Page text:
He pulled one time: 315 plus Flex bands. This was 4 weeks before the Worlds. At the meet Andrew pulled a 672 PR. That made it possible for him to total 1747, a 147-pound increase in 6 short weeks. Here is a guy who has good potential, but is not a genetic freak. And he can go back home and continue to make progress.
John ‘Chester’ Stafford moved from Minnesota to train with us at Westside. He is a very talented lifter; he had a 1978 total in the 275s. After 4 months here, he made a 2070 total in Washington, D.C. How? Basically, his problems were much like Andrew’s: poor squat form and weak triceps.
For the squat, we had John take his squat stance out as far as possible to build up his hips, and we had him push up the Reverse Hyper weight. John likes the good morning and all its variations, and he has a very strong back. By building up the correct muscles, his form has greatly im-proved, taking him from a 749 squat to an 800 squat in less than4 months.
His bench press was a bit off because of his weak triceps and be-cause he didn’t know how to use a bench shirt. For the triceps, John did J.M. presses for a few weeks for a 3-rep max. When he started to stall on these, he moved to straight bar ex-tensions to the chin for 5 reps. These helped considerably, but as they started to fade, he moved on to two-arm dumbbell extensions for fast sets of 10 reps.
We are still teaching John how to use a bench shirt. He would let the shirt blast the weight out of the bot-tom, and then he would try to take over where the shirt left off. By early 1999, we will have taught him to push along with the shirt to the top.
John’s deadlift is pretty good. At his second meet he made 750 in the 275’s. He has very good form and a very strong back. The box squat is bringing up his hip strength so he can lock out that 800 when it comes. Sled work and glute/ham raises have helped too.
It doesn’t matter if you visit Westside or move here; progress comes to anyone. With 22 lifters totaling over 2000, 22 with 800+ squats, and 18 with 550+ benches, we have a good experimental base to work from. Anyone can make fast gains if they pay attention to the complex training system we offer.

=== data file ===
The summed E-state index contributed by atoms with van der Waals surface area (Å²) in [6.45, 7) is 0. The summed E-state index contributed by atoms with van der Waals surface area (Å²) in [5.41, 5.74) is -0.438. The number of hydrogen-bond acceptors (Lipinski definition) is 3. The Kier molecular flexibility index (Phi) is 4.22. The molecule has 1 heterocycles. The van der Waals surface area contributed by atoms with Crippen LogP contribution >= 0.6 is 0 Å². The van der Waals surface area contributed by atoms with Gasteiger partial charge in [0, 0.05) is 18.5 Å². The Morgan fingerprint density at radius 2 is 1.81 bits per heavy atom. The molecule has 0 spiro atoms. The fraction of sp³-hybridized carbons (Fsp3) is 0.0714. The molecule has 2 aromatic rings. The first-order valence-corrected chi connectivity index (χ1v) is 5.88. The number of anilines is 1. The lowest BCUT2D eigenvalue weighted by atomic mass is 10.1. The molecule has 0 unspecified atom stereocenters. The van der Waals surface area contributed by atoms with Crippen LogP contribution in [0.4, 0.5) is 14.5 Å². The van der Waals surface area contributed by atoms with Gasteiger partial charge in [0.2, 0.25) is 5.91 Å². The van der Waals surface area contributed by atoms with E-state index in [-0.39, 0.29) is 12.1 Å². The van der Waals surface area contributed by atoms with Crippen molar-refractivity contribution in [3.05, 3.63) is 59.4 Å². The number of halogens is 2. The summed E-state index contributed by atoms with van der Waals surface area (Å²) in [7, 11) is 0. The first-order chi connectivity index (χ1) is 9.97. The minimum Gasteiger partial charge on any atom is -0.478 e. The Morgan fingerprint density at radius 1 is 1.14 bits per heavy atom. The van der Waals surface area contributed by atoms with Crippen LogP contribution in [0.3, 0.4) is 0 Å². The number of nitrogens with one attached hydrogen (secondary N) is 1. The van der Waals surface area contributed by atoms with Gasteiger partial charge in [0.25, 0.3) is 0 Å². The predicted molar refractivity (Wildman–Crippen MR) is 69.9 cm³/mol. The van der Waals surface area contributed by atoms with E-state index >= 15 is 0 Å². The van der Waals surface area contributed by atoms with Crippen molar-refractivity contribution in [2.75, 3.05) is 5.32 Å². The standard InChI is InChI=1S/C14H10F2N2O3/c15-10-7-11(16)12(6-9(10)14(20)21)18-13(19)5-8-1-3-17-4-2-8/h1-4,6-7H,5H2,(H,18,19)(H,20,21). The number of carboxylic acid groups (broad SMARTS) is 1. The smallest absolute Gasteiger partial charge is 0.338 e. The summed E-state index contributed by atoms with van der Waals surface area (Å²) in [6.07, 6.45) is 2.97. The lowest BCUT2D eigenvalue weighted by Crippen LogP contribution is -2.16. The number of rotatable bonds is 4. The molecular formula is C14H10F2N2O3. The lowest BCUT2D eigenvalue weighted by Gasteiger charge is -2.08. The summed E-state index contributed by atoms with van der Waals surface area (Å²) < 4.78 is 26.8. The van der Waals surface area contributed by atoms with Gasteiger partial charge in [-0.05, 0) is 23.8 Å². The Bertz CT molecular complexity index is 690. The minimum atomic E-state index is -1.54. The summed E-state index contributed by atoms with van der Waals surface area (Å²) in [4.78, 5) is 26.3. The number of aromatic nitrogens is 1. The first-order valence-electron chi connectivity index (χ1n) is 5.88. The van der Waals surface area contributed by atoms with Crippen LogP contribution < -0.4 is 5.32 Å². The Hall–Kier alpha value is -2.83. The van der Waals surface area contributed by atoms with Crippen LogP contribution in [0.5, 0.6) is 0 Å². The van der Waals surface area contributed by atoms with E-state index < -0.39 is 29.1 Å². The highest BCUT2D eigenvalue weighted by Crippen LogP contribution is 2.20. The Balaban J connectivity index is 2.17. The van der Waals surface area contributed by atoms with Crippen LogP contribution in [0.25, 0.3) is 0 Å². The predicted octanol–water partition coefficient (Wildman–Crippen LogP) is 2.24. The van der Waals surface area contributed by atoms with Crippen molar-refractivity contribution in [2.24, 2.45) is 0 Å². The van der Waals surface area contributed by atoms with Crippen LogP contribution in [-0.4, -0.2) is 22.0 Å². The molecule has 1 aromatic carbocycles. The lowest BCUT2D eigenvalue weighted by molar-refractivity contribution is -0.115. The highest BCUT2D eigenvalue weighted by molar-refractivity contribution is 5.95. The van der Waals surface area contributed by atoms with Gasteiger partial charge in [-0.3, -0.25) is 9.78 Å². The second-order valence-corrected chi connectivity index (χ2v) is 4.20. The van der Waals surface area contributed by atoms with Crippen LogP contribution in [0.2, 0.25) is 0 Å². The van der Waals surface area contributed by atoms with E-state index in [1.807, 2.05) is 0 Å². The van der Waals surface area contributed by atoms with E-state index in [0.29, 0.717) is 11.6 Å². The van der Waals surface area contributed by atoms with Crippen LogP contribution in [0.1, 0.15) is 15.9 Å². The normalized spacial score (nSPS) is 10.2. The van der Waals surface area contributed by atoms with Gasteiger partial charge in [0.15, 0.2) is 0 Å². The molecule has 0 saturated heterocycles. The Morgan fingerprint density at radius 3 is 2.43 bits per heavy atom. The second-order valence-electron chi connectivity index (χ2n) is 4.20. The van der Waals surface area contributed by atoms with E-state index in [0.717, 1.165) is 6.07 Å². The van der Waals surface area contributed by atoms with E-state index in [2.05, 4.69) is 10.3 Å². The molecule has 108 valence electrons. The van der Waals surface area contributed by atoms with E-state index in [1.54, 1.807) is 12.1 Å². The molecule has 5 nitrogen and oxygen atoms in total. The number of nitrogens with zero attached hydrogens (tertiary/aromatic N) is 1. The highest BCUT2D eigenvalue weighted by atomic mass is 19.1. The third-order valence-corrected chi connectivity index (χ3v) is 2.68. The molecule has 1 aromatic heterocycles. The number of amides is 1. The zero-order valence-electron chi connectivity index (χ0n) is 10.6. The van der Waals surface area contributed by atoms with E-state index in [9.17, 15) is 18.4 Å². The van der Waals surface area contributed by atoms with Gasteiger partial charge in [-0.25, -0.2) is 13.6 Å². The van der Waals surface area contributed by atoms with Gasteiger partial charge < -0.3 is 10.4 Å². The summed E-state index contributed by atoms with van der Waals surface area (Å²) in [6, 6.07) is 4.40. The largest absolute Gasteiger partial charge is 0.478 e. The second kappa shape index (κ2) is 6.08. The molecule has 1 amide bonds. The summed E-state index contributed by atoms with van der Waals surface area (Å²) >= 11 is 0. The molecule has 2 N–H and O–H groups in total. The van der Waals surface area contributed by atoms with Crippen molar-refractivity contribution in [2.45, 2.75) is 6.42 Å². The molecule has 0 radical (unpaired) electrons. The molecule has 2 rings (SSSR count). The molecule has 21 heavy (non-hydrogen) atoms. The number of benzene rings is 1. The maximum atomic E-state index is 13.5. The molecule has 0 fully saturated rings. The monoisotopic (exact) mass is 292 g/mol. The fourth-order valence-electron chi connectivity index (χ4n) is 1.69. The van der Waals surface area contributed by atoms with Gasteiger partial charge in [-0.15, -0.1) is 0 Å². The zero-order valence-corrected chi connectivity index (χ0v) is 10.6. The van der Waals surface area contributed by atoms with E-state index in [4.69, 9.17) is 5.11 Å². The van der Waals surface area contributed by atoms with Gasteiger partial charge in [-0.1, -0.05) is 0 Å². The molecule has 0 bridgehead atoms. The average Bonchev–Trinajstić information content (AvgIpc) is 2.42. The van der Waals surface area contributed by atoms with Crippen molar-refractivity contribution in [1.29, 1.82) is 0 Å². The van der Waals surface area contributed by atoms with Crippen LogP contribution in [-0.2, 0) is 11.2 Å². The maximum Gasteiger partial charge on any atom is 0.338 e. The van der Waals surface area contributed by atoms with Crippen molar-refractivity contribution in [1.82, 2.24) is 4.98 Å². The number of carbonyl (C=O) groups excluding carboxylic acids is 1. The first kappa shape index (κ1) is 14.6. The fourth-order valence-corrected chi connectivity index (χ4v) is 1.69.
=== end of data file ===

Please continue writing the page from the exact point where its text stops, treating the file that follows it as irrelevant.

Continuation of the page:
Before he came to Westside, George Halbert’s best bench was 475 for 2 years. After 1 year at Westside he made 628 In the 275’s. He is now the holder of the all-time best bench in the 220’s (657) and 242’s (688).
Bob Youngs went from a 1470 total to 2000 in 2 years.
Tom Rutigliano was stuck at 1570 in the 181’s. He became the WPC World Champ with an 1851 total in 3 short years. Tommy lives in New Jersey.
Tom’s friend John Wardell was stuck in the bench press at418 for an incredible 8 years. After 3 visits in 5 months, he did 501 in the APF Nationals.
Tom Waddle’s best total was 1855 for years. After 6 months at Westside he made 2060 at the 1993 APF Nationals. Tom did 2259 at the 1995 APF Nationals.
Amy Weisberger came here with a 760 total at 123. She was told that she would never make any more progress. She has now totaled 1125 in the same class.
People come to Westside from around the world. Flavio Danna, from Brazil, visited us for 6 weeks. He had a 352 bench. One year later, he did 484; what a jump! Flavio found, like most visitors, that his triceps were well under par. When he concen-trated on his triceps, upper back, and lats, his form changed considerably. He now pushes the bar in a straight line.
I am proud to say we have fans all over the world, and we are fans of our fans. We believe that it is just as important to do that first 300 bench as it is the first 600, and that’s the truth. We have two new friends visit-ing from South Africa, Mike Barker and Brett Burchell, both super heavyweights. Brett, at 350 pounds, has a lot of potential in the squat. George Halbert is helping Brett with his bench press, and the morn-ing crew, which I train with, is con-centrating on Brett’s deadlift and squat. On February27, 1999, we will see how Mike and Brett respond to our methods.